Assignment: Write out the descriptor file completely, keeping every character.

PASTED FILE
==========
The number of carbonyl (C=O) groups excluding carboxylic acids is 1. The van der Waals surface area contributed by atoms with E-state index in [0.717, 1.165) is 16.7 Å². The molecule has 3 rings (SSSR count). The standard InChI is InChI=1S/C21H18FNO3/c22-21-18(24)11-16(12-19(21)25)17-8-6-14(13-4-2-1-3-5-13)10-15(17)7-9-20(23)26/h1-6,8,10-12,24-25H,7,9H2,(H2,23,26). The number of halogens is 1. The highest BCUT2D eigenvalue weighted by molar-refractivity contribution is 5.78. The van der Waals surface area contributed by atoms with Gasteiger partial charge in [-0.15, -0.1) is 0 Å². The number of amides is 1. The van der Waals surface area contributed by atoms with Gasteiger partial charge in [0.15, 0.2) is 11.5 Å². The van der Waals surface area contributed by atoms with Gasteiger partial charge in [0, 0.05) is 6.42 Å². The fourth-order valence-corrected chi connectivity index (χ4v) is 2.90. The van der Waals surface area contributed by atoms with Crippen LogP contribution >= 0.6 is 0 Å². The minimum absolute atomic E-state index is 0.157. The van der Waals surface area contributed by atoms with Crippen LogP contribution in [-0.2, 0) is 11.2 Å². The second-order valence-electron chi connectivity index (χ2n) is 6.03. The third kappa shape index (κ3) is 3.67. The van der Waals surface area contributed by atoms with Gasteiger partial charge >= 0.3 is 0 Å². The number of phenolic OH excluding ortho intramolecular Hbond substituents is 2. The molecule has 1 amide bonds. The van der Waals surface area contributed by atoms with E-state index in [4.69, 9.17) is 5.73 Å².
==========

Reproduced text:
The number of carbonyl (C=O) groups excluding carboxylic acids is 1. The van der Waals surface area contributed by atoms with E-state index in [0.717, 1.165) is 16.7 Å². The molecule has 3 rings (SSSR count). The standard InChI is InChI=1S/C21H18FNO3/c22-21-18(24)11-16(12-19(21)25)17-8-6-14(13-4-2-1-3-5-13)10-15(17)7-9-20(23)26/h1-6,8,10-12,24-25H,7,9H2,(H2,23,26). The number of halogens is 1. The highest BCUT2D eigenvalue weighted by molar-refractivity contribution is 5.78. The van der Waals surface area contributed by atoms with Gasteiger partial charge in [-0.15, -0.1) is 0 Å². The number of amides is 1. The van der Waals surface area contributed by atoms with Gasteiger partial charge in [0.15, 0.2) is 11.5 Å². The van der Waals surface area contributed by atoms with Gasteiger partial charge in [0, 0.05) is 6.42 Å². The fourth-order valence-corrected chi connectivity index (χ4v) is 2.90. The van der Waals surface area contributed by atoms with Crippen LogP contribution >= 0.6 is 0 Å². The minimum absolute atomic E-state index is 0.157. The van der Waals surface area contributed by atoms with Crippen LogP contribution in [-0.2, 0) is 11.2 Å². The second-order valence-electron chi connectivity index (χ2n) is 6.03. The third kappa shape index (κ3) is 3.67. The van der Waals surface area contributed by atoms with Gasteiger partial charge >= 0.3 is 0 Å². The number of phenolic OH excluding ortho intramolecular Hbond substituents is 2. The molecule has 1 amide bonds. The van der Waals surface area contributed by atoms with E-state index in [4.69, 9.17) is 5.73 Å².